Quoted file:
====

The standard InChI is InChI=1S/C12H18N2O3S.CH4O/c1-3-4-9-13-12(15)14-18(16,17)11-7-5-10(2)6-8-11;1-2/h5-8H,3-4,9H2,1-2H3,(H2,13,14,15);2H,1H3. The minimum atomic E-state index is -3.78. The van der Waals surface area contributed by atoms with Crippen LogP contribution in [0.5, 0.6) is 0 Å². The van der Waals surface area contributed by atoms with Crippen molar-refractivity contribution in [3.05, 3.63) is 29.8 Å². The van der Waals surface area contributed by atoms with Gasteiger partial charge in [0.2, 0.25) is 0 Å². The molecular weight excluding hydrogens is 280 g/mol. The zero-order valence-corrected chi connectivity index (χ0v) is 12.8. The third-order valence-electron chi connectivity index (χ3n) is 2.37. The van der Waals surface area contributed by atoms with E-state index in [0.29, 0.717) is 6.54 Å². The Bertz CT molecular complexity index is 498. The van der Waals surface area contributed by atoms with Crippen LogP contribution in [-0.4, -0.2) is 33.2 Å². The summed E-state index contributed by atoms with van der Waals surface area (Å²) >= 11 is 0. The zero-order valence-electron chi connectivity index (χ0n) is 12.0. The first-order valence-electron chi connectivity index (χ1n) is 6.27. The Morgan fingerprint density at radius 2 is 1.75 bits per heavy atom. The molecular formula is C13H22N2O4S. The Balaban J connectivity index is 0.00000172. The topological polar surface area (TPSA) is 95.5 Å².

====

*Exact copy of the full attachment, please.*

The standard InChI is InChI=1S/C12H18N2O3S.CH4O/c1-3-4-9-13-12(15)14-18(16,17)11-7-5-10(2)6-8-11;1-2/h5-8H,3-4,9H2,1-2H3,(H2,13,14,15);2H,1H3. The minimum atomic E-state index is -3.78. The van der Waals surface area contributed by atoms with Crippen LogP contribution in [0.5, 0.6) is 0 Å². The van der Waals surface area contributed by atoms with Crippen molar-refractivity contribution in [3.05, 3.63) is 29.8 Å². The van der Waals surface area contributed by atoms with Gasteiger partial charge in [0.2, 0.25) is 0 Å². The molecular weight excluding hydrogens is 280 g/mol. The zero-order valence-corrected chi connectivity index (χ0v) is 12.8. The third-order valence-electron chi connectivity index (χ3n) is 2.37. The van der Waals surface area contributed by atoms with E-state index in [0.29, 0.717) is 6.54 Å². The Bertz CT molecular complexity index is 498. The van der Waals surface area contributed by atoms with Crippen LogP contribution in [-0.4, -0.2) is 33.2 Å². The summed E-state index contributed by atoms with van der Waals surface area (Å²) >= 11 is 0. The zero-order valence-electron chi connectivity index (χ0n) is 12.0. The first-order valence-electron chi connectivity index (χ1n) is 6.27. The Morgan fingerprint density at radius 2 is 1.75 bits per heavy atom. The molecular formula is C13H22N2O4S. The Balaban J connectivity index is 0.00000172. The topological polar surface area (TPSA) is 95.5 Å².